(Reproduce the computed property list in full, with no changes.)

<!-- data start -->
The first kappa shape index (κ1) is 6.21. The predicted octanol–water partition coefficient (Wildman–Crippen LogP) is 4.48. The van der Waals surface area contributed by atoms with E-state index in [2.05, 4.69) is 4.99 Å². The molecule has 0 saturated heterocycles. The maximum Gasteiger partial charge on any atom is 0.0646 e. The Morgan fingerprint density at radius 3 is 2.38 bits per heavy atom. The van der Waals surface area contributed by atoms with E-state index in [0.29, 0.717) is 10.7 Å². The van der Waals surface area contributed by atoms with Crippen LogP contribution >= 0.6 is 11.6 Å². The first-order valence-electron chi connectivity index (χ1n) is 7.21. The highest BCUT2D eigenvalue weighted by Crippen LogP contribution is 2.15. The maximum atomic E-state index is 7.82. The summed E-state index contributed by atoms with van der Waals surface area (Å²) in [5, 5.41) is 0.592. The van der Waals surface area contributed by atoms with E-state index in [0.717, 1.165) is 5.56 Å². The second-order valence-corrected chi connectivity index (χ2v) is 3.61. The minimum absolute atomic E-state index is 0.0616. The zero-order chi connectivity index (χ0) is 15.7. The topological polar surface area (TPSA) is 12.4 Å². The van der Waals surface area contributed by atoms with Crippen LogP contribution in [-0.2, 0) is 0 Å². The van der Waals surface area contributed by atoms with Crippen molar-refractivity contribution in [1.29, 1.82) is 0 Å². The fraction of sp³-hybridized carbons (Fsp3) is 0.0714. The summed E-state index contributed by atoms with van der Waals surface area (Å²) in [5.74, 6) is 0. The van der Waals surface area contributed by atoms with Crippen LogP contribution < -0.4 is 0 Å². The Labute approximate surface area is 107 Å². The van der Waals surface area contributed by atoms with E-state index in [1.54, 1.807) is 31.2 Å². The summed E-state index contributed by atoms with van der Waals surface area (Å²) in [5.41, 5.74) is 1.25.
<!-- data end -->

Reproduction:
The first kappa shape index (κ1) is 6.21. The predicted octanol–water partition coefficient (Wildman–Crippen LogP) is 4.48. The van der Waals surface area contributed by atoms with E-state index in [2.05, 4.69) is 4.99 Å². The molecule has 0 saturated heterocycles. The maximum Gasteiger partial charge on any atom is 0.0646 e. The Morgan fingerprint density at radius 3 is 2.38 bits per heavy atom. The van der Waals surface area contributed by atoms with E-state index in [0.29, 0.717) is 10.7 Å². The van der Waals surface area contributed by atoms with Crippen LogP contribution >= 0.6 is 11.6 Å². The first-order valence-electron chi connectivity index (χ1n) is 7.21. The highest BCUT2D eigenvalue weighted by Crippen LogP contribution is 2.15. The maximum atomic E-state index is 7.82. The summed E-state index contributed by atoms with van der Waals surface area (Å²) in [5, 5.41) is 0.592. The van der Waals surface area contributed by atoms with E-state index in [0.717, 1.165) is 5.56 Å². The second-order valence-corrected chi connectivity index (χ2v) is 3.61. The minimum absolute atomic E-state index is 0.0616. The zero-order chi connectivity index (χ0) is 15.7. The topological polar surface area (TPSA) is 12.4 Å². The van der Waals surface area contributed by atoms with Crippen LogP contribution in [-0.2, 0) is 0 Å². The van der Waals surface area contributed by atoms with Crippen molar-refractivity contribution in [1.29, 1.82) is 0 Å². The fraction of sp³-hybridized carbons (Fsp3) is 0.0714. The summed E-state index contributed by atoms with van der Waals surface area (Å²) in [5.74, 6) is 0. The van der Waals surface area contributed by atoms with Crippen LogP contribution < -0.4 is 0 Å². The Labute approximate surface area is 107 Å². The van der Waals surface area contributed by atoms with E-state index in [1.54, 1.807) is 31.2 Å². The summed E-state index contributed by atoms with van der Waals surface area (Å²) in [5.41, 5.74) is 1.25.